I even managed to update my favicon. The favicon (when it is working properly, as some browsers do not recognize it) would be the orange B that you see either in an internet tab or the teeny image before the web address in the address toolbar, when viewing a blogger blog. I had my old button there which was kinda cool but now I just put that teeny little swirl there. Also, in IE, when you save a specific site into your bookmarks section, the favicon image shows up next to the website listing in the bookmarks. So delete your current bookmarks for The Burton Review, and add it again so that you get the current http://www.theburtonreview.com/ address and the cute little teeny tiny swirl next to it. The whole favicon thing is the biggest pain in the butt also to do, & please don't ask me to explain it because I am so darn lucky I got it right this time. But I googled favicon and took it from there, and found this site to create the file type.The Burton Review

Have not seen the newest widget on the left sidebar? It is the one underneath the Technorati button. This newest thing is Shared Items From Google Reader, so whenever I am within my Google Reader I click the "share" link for those posts that I enjoy the most or simply want to share. All I do is click that share link, and boom it shows up in that widget on my blog for all to see. If I type a comment when sharing, some of the comment will show as well. Isn't that the neatest thing? See this post here on how to add it to blogger which tells you to go here.

Another change for this past week has been some links to the Amazon Store I created. I started working on this awhile ago by adding text links to certain blog posts, but I now have enough stuff going on there to officially mention it now. How the amazon associates program works is that I will get a small percentage of qualified purchases that are made by you if you purchase it from my store. Most important, check out the different sections where the book titles are broken up into different categories, from Tudor Fiction, Other Historical Fiction, to Jane Austen and Sequels. A preview here of the store:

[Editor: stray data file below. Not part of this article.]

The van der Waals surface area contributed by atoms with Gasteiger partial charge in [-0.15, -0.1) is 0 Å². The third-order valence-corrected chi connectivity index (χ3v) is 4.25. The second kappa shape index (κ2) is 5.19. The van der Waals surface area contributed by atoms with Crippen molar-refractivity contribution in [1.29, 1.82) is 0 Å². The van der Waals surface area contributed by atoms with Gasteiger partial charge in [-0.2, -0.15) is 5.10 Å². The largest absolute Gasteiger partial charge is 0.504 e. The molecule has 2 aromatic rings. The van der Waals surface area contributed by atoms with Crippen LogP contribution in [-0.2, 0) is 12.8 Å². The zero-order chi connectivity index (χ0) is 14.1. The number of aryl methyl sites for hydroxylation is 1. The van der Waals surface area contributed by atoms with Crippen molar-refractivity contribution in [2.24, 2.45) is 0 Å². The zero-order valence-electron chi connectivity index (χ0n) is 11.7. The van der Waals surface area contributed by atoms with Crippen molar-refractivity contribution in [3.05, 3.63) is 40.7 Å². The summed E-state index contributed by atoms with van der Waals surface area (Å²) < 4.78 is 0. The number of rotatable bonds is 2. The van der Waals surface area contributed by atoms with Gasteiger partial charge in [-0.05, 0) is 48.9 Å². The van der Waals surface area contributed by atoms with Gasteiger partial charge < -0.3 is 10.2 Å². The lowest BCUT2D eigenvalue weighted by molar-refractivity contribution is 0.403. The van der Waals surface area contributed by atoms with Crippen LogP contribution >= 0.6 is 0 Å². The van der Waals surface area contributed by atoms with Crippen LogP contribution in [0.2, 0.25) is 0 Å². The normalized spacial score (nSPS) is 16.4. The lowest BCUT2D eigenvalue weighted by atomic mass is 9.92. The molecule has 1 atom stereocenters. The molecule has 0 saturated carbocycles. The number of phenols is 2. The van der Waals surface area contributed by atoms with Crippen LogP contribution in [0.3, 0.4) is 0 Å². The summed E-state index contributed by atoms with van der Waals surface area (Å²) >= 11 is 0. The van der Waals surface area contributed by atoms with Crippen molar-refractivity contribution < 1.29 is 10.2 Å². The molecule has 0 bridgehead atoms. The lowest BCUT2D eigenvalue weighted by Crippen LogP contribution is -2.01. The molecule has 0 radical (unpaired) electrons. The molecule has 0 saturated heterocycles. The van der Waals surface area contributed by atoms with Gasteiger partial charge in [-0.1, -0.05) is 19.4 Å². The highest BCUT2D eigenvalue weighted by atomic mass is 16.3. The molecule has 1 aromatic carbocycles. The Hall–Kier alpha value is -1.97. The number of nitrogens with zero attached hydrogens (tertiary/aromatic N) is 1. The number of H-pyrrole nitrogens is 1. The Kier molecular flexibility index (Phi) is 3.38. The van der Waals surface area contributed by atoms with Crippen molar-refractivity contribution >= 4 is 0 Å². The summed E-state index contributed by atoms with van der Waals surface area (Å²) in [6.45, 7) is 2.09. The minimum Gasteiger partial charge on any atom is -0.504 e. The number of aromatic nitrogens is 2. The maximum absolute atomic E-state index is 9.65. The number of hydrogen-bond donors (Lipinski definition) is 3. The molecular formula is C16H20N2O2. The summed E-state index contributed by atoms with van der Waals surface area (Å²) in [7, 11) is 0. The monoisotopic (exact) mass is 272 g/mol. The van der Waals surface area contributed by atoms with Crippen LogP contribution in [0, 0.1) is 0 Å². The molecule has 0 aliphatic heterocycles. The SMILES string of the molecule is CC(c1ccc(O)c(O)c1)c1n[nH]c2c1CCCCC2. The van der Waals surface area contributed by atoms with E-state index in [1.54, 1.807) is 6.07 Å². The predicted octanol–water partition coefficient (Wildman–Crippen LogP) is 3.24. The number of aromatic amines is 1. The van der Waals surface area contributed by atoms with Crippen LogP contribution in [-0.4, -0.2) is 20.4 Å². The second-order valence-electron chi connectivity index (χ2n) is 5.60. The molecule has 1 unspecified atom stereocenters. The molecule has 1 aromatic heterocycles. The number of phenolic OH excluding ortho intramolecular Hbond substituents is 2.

See My Amazon Store
The actual theme may change as I grow bored with the current one; I am trying to find a color scheme and set-up that I really like still. But the main items are up and running, which is the most important thing, and I will add more items when I get a chance to; so bookmark the Store when you feel the urge to buy your next book. I would greatly appreciate the support.
If I ever get a penny I will let you know (& thank YOU in advance!).

I reviewed Barnes' The Tudor Rose for you last Monday, and I started reading The Wildest Heart by Rosemary Rogers. Not even halfway through with that brick of a book. So there may be a while before my next review posts here, as this one is 748 pages. Then on Wednesday I lamented about Elizabeth's Women by Tracy Borman, I can't find it online in the USA, but I was overjoyed when it appeared in the mail on Thursday! Definitely awesome, so The Maiden's Court and I are going to do a sort of group read with this as my next read in October. I am looking forward to interacting with her about the book, it is chunky non-fiction book that looks full of information. See my Wednesday post for the rest of the information and synopsis.

In fun across-the-pond news, the Pope is meeting with Queen Elizabeth II next year, which is to be a grand event over there.. and I just found out there is a new book coming out in October:




The Queen Mother: The Official Biography by William Shawcross

The official and definitive biography of Queen Elizabeth the Queen Mother: consort of King George VI, mother of Queen Elizabeth II, grandmother of Prince Charles—and the most beloved British monarch of the twentieth century.Elizabeth Angela Marguerite Bowes-Lyon—the ninth of the Earl of Strathmore’s ten children—was born on August 4, 1900, and, certainly, no one could have imagined that her long life (she died in 2002) would come to reflect a changing nation over the ourse of an entire century. Now, William Shawcross—given unrestricted access to the Queen Mother’s personal papers, letters, and diaries—gives us a portrait of unprecedented vividness and detail. Here is the girl who helped convalescing soldiers during the First World War . . . the young Duchess of York helping her reluctant husband assume the throne when his brother abdicated . . . the Queen refusing to take refuge from the bombing of London, risking her own life to instill courage and hope in others who were living through the Blitz . . . the dowager Queen—the last Edwardian, the charming survivor of a long-lost era—representing her nation at home and abroad . . . the matriarch of the Royal Family and “the nation’s best-loved grandmother.” A revelatory royal biography that is, as well, a singular history of Britain in the twentieth century.